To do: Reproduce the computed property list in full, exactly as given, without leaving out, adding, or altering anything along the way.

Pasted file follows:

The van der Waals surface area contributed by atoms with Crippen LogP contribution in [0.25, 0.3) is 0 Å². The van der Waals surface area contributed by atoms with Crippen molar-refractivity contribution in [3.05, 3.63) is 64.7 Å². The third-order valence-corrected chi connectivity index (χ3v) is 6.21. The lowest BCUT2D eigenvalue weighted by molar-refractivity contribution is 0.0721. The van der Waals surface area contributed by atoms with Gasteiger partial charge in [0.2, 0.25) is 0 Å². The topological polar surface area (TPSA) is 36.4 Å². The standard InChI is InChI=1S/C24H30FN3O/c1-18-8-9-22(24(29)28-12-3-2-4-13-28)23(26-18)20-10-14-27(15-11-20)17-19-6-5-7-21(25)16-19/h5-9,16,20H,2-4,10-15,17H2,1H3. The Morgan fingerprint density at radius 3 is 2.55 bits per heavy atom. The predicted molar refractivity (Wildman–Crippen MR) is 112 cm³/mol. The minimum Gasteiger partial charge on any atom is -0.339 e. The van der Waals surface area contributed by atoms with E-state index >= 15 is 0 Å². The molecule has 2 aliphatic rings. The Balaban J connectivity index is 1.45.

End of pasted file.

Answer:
The van der Waals surface area contributed by atoms with Crippen LogP contribution in [0.25, 0.3) is 0 Å². The van der Waals surface area contributed by atoms with Crippen molar-refractivity contribution in [3.05, 3.63) is 64.7 Å². The third-order valence-corrected chi connectivity index (χ3v) is 6.21. The lowest BCUT2D eigenvalue weighted by molar-refractivity contribution is 0.0721. The van der Waals surface area contributed by atoms with Gasteiger partial charge in [0.2, 0.25) is 0 Å². The topological polar surface area (TPSA) is 36.4 Å². The standard InChI is InChI=1S/C24H30FN3O/c1-18-8-9-22(24(29)28-12-3-2-4-13-28)23(26-18)20-10-14-27(15-11-20)17-19-6-5-7-21(25)16-19/h5-9,16,20H,2-4,10-15,17H2,1H3. The Morgan fingerprint density at radius 3 is 2.55 bits per heavy atom. The predicted molar refractivity (Wildman–Crippen MR) is 112 cm³/mol. The minimum Gasteiger partial charge on any atom is -0.339 e. The van der Waals surface area contributed by atoms with E-state index >= 15 is 0 Å². The molecule has 2 aliphatic rings. The Balaban J connectivity index is 1.45.